Small cap stocks are a very under owned asset class, especially in Canada where our stock market is heavily tilted to cyclical industries like oil and gas and financials. Investors looking for diversity in their portfolio should look at small caps for growth and diversity away from these industries. Small cap is typically defined as a company with a market cap under $5B, however in Canada small cap can even be anything under $3B as our market is smaller.
When scanning the investment world for small caps, there are many interesting companies trading at very good valuations in sectors that are unrepresented in the S&P/TSX Small Cap Index. We like to call these “special situations” companies that may fit into a broad category but are very unique. For example, in the AcuPure Small Cap Equity managed portfolio run by Portfolio Manager Donny Woo, one of the important aspects of the portfolio is that the sector breakdown is very different than the S&P/TSX Small Cap Index, creating a return profile that looks nothing like the cyclical path of the TSX or TSXV.
Small caps can be like having private equity exposure. Some high-quality Canadian small caps are illiquid in nature and would probably be private companies if they were in the US markets. This is a very interesting asset class, one that is often founder led, under the radar companies with big returns.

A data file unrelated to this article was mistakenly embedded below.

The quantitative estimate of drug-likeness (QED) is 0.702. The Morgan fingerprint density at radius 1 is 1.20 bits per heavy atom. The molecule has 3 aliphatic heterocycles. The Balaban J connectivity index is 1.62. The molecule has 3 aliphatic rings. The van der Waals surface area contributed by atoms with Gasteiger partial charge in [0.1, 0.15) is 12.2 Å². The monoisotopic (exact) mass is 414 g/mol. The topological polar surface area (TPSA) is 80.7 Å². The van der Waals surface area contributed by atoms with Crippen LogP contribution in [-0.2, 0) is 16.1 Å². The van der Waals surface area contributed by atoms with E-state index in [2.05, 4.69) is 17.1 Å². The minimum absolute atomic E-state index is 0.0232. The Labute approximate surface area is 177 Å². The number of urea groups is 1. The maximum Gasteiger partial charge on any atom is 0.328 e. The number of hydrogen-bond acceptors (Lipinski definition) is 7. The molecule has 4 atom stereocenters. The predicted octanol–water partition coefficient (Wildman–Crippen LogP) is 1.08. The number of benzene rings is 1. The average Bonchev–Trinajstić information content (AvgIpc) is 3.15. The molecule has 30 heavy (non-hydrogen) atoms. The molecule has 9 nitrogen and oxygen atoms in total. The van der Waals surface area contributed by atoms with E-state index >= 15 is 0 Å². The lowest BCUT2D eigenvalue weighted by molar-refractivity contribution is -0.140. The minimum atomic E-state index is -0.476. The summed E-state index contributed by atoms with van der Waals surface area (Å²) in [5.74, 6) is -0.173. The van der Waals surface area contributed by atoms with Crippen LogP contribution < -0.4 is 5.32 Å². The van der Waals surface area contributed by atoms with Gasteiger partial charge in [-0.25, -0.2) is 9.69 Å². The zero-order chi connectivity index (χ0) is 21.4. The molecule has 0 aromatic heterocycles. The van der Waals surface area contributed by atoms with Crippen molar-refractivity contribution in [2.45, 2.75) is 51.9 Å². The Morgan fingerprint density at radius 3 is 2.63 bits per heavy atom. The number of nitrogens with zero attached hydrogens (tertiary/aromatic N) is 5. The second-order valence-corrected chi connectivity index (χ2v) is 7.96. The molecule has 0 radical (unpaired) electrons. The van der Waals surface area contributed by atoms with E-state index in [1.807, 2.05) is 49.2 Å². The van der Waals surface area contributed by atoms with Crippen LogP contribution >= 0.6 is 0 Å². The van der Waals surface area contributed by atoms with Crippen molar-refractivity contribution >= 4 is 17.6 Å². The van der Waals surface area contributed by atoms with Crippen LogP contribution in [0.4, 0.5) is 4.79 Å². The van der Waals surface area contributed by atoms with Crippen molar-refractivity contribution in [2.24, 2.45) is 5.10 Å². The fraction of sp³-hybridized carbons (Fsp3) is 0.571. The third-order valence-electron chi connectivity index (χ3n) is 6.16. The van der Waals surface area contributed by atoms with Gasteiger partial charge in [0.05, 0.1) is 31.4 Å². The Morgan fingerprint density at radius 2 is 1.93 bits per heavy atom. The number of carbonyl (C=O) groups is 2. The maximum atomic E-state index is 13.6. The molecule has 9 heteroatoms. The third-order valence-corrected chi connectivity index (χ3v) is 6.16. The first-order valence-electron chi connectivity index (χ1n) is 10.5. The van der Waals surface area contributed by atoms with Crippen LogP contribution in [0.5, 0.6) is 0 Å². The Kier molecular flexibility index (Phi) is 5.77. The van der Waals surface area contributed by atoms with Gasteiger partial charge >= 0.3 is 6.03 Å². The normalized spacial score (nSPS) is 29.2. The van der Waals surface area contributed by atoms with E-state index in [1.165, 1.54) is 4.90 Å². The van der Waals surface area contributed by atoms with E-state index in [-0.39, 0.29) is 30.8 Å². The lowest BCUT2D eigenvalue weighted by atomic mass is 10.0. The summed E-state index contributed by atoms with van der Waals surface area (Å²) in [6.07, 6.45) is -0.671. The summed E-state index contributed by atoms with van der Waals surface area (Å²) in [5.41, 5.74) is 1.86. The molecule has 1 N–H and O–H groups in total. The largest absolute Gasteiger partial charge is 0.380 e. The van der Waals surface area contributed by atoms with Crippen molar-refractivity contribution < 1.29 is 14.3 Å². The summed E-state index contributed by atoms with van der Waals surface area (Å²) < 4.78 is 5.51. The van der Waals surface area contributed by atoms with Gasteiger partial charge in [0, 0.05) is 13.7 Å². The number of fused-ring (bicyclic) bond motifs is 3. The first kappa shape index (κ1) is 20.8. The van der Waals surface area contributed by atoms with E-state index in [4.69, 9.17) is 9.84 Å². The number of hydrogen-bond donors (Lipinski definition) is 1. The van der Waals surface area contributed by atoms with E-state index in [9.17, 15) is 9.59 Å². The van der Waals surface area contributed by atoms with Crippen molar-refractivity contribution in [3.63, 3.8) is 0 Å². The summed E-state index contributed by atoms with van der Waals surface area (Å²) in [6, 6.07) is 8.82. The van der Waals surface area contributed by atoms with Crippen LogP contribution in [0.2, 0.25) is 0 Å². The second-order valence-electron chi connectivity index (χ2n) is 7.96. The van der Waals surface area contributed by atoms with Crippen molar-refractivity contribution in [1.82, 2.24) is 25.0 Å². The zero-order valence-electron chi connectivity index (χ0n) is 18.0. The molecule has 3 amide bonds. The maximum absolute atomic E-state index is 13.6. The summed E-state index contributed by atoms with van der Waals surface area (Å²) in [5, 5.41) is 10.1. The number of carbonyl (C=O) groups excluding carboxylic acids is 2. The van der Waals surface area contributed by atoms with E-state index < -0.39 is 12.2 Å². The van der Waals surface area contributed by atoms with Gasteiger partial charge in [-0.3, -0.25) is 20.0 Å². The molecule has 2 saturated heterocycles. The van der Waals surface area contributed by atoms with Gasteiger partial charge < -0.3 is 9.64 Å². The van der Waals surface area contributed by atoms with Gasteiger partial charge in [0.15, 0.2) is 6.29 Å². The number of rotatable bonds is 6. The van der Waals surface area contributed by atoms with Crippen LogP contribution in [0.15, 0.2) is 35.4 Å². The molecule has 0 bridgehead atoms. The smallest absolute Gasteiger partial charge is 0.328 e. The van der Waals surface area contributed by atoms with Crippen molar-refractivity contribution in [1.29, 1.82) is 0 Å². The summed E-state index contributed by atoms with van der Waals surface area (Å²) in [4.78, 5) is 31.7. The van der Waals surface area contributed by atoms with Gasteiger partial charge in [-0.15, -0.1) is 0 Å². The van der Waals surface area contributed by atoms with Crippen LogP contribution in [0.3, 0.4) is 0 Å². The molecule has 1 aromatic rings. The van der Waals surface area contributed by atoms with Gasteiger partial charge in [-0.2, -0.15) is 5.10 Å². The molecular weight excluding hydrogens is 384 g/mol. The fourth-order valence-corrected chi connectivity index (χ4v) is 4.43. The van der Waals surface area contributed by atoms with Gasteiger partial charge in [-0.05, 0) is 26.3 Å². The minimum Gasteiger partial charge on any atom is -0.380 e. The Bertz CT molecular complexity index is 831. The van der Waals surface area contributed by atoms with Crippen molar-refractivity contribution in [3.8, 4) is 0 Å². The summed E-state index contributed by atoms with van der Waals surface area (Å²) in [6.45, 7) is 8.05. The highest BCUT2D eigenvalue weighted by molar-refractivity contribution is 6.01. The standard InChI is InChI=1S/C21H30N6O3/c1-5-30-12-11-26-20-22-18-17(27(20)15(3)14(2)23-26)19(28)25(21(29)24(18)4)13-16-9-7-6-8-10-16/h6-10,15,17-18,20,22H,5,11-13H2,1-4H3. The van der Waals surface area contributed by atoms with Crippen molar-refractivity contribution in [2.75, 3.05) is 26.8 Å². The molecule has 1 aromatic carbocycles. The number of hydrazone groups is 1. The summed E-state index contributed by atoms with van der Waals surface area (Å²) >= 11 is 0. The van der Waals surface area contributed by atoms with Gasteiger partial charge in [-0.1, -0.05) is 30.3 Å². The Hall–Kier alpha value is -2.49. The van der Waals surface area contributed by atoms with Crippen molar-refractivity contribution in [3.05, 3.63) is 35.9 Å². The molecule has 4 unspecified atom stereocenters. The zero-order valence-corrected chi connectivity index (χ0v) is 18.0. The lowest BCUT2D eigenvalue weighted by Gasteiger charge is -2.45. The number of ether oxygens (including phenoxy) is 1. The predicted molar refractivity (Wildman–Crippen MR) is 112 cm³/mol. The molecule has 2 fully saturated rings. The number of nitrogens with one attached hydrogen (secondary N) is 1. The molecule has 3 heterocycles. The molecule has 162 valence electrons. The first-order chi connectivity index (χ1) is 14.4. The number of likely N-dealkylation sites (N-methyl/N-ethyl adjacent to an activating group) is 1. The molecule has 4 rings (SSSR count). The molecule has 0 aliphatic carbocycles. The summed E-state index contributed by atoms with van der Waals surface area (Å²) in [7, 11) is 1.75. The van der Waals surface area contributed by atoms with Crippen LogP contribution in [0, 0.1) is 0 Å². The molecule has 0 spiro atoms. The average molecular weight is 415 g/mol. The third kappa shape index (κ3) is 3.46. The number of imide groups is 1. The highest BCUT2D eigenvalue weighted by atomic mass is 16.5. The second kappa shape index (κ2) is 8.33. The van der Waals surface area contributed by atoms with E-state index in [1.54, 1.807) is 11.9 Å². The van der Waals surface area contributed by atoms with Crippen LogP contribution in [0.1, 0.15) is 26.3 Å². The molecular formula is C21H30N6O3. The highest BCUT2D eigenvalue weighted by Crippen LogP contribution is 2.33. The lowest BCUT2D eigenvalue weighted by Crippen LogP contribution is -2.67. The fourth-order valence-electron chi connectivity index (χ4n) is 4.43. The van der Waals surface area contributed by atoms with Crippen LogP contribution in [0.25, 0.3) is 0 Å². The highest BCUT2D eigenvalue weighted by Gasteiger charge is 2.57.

All small caps are not created equal. Buying a TSXV ETF for example would not produce this PE like return or be idiosyncratic to the Canadian market. Since many of the small cap companies in Canada are cyclical, owning a TSXV ETF would not achieve the benefits of owning great small cap companies. Investors need to look to advisors like we have at Acumen to dive deep into these companies and really understand management and their capital allocation decisions.
Further, there are thousands of public small cap companies that simply do not work out. Having an advisor can help you stay away from the hot stock tips you see on TV or whatever is being talked about on financial television. For example, at Acumen, we have a limited number of Canadian small cap stocks that we feel are truly investable (less than 100). Investors need to be able to navigate these waters to produce the desired returns.
In short, small caps are an excellent way to diversify your portfolio on many levels when done correctly. If you would like to hear more about small caps, and how you can really diversify your portfolio in a concentrated Canadian market, let’s talk.